Experts from the World Health Organization (WHO) say ‘long-term COVID’ is more common among people who have required hospitalization, usually manifesting as fatigue, shortness of breath and cognitive impairment. However, they reserve that not everything is known yet and the developed definition may change.

The World Health Organization has clarified the definition of the so-called long Covid (long-COVID), provided that it was developed on the basis of previous observations and may change.

According to this definition, the long term “COVID” often reveals at least one disease within three months of SARS-CoV-2 infection being detected or suspected. It must last for at least two months and cannot be explained by any other disease. Symptoms may appear during the acute form of COVID-19, and then persist, but they are also felt for the first time after recovery.

‘Prolonged COVID illness’ often manifests as fatigue, shortness of breath, and cognitive impairment. However, there may also be chest pain, changes in taste and smell, muscle weakness, and heart palpitations. It is noted that this disease often impedes daily functioning.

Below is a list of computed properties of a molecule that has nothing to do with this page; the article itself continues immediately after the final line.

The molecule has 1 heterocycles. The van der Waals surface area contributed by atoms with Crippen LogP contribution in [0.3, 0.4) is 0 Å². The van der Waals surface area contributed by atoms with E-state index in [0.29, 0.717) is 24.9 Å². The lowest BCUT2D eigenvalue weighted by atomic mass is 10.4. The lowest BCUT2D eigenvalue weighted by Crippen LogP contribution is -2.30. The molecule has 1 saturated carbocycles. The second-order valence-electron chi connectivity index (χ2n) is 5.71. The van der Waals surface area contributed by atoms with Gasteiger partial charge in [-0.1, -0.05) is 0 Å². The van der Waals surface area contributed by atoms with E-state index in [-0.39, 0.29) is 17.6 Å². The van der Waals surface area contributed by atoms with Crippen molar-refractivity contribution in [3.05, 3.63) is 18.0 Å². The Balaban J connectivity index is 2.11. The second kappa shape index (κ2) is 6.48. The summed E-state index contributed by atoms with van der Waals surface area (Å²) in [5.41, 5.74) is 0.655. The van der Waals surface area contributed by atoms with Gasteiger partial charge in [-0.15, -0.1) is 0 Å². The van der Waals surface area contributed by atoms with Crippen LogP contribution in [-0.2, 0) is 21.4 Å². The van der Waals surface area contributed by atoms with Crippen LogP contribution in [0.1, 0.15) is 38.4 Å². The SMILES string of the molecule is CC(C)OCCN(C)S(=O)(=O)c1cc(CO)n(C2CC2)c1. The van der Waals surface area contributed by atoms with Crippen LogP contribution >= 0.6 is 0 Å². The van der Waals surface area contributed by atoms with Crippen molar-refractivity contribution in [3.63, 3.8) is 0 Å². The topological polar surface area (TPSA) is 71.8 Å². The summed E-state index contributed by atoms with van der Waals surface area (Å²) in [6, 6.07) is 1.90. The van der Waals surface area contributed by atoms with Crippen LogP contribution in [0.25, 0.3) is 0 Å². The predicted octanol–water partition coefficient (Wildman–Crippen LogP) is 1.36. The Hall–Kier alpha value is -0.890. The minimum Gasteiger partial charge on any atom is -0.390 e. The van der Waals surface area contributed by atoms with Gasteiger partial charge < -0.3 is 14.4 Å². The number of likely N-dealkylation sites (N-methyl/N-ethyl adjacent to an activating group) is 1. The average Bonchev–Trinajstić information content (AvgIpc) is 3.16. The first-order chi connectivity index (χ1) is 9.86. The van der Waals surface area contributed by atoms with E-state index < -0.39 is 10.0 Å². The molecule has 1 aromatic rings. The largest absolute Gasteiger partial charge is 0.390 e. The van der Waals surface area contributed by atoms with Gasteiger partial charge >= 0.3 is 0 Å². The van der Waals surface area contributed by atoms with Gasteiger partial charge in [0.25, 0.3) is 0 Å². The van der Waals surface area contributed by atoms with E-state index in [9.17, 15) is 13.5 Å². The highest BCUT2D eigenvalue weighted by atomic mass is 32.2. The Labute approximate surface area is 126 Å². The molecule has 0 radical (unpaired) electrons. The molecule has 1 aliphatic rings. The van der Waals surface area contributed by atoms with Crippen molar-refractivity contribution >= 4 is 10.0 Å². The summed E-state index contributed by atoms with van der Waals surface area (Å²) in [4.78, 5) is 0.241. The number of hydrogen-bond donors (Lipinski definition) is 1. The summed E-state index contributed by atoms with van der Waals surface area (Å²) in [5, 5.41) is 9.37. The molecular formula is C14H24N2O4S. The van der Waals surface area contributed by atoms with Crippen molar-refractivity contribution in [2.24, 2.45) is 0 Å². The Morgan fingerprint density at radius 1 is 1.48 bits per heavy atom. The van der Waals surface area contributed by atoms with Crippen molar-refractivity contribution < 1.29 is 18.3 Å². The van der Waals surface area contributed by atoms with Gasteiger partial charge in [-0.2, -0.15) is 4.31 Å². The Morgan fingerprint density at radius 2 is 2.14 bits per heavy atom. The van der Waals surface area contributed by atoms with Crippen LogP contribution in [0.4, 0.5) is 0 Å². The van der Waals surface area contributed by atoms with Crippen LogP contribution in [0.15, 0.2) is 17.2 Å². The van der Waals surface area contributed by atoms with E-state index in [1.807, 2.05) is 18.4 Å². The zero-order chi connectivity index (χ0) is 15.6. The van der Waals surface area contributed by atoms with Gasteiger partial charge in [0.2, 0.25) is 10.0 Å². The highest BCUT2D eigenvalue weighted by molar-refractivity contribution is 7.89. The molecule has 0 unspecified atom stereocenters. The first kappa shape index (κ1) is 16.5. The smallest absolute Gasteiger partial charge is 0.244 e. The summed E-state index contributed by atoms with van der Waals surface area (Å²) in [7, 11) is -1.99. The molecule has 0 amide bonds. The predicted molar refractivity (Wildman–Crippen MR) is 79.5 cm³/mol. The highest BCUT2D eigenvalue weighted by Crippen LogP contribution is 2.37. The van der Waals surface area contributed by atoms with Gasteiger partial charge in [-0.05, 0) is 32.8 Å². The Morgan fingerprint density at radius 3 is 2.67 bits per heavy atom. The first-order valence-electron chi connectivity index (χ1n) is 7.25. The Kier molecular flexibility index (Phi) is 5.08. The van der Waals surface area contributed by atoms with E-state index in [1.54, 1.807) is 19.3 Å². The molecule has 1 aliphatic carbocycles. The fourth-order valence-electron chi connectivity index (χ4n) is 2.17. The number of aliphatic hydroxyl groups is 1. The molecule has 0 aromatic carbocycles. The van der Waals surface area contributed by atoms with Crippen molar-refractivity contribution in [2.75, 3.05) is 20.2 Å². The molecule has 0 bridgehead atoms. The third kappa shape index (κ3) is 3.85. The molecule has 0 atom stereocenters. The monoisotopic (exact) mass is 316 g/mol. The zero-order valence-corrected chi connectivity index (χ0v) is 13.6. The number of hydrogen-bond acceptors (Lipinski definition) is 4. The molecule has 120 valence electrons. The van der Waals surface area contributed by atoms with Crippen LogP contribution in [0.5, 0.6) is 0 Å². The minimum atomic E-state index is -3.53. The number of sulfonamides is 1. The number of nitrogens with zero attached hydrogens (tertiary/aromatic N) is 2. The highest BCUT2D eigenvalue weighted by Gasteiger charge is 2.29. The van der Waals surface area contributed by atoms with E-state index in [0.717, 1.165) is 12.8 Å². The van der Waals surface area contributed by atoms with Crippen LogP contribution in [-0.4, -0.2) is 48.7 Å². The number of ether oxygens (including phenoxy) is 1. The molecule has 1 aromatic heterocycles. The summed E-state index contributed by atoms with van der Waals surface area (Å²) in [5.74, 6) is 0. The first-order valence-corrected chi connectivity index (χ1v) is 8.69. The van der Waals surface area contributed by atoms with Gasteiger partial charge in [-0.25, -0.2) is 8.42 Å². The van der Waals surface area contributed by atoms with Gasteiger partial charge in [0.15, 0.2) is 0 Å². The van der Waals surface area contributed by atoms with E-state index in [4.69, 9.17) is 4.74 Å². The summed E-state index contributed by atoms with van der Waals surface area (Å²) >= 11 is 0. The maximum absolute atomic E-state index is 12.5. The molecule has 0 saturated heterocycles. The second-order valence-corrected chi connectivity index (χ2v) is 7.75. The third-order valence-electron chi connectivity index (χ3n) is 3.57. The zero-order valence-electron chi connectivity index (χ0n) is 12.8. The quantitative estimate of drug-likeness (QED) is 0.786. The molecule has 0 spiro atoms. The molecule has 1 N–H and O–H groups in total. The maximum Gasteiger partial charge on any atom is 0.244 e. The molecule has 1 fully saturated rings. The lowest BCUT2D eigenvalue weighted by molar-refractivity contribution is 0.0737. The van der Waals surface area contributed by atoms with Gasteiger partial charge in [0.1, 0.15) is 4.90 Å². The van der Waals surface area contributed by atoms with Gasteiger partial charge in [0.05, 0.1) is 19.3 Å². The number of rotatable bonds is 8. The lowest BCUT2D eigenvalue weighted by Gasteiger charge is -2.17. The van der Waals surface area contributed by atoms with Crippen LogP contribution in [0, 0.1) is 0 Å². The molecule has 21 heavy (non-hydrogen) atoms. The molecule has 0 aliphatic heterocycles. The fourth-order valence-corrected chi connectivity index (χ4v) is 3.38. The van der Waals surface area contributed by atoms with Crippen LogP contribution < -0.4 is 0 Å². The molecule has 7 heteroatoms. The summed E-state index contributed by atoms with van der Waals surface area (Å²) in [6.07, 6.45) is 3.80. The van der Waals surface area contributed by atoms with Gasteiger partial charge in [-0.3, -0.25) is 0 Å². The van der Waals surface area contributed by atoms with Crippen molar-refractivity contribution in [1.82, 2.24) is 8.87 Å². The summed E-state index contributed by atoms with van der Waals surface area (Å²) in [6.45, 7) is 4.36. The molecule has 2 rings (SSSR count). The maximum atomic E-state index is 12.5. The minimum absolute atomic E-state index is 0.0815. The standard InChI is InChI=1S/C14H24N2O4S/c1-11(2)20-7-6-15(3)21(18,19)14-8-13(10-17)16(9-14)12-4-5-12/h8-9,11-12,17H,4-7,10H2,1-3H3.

Of the research of 270,000 patients, conducted by specialists at the University of Oxford, showed that at least one “prolonged” COVID symptom occurred in 37 percent. COVID-19 patients. It occurs more often in patients who required hospitalization because the course of the disease was more severe. However, prolonged Covid can also occur in people who are less ill. According to Harvard researchers who studied 50,000. Sick, occurs more often in younger people, under 65 years of age.

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Lung problems are a common problem after infection with COVID-19. The study published in The Lancet in China showed that 12 months after leaving hospital, 20-30 percent of them had these symptoms. Patients with a moderate form of the disease, 54 percent. Those who were in critical condition.

In people with coronavirus, chronic diseases such as diabetes and neurological disorders are often first detected. This is indicated by the observations of specialists from Harvard University.

Most symptoms of long-term COVID-19 will go away over time, no matter how severe the infection is. WHO experts warn, however, that some diseases may re-emerge in some people.

Preliminary studies show that the symptoms of so-called long-term COVID-19 can be alleviated by the SARS-CoV-2 vaccine. However, the US Centers for Disease Control and Prevention (CDC) states that longer observations are necessary on this matter. (PAP)

Author: Zbigniew Wojtasiński

zbw / ekr /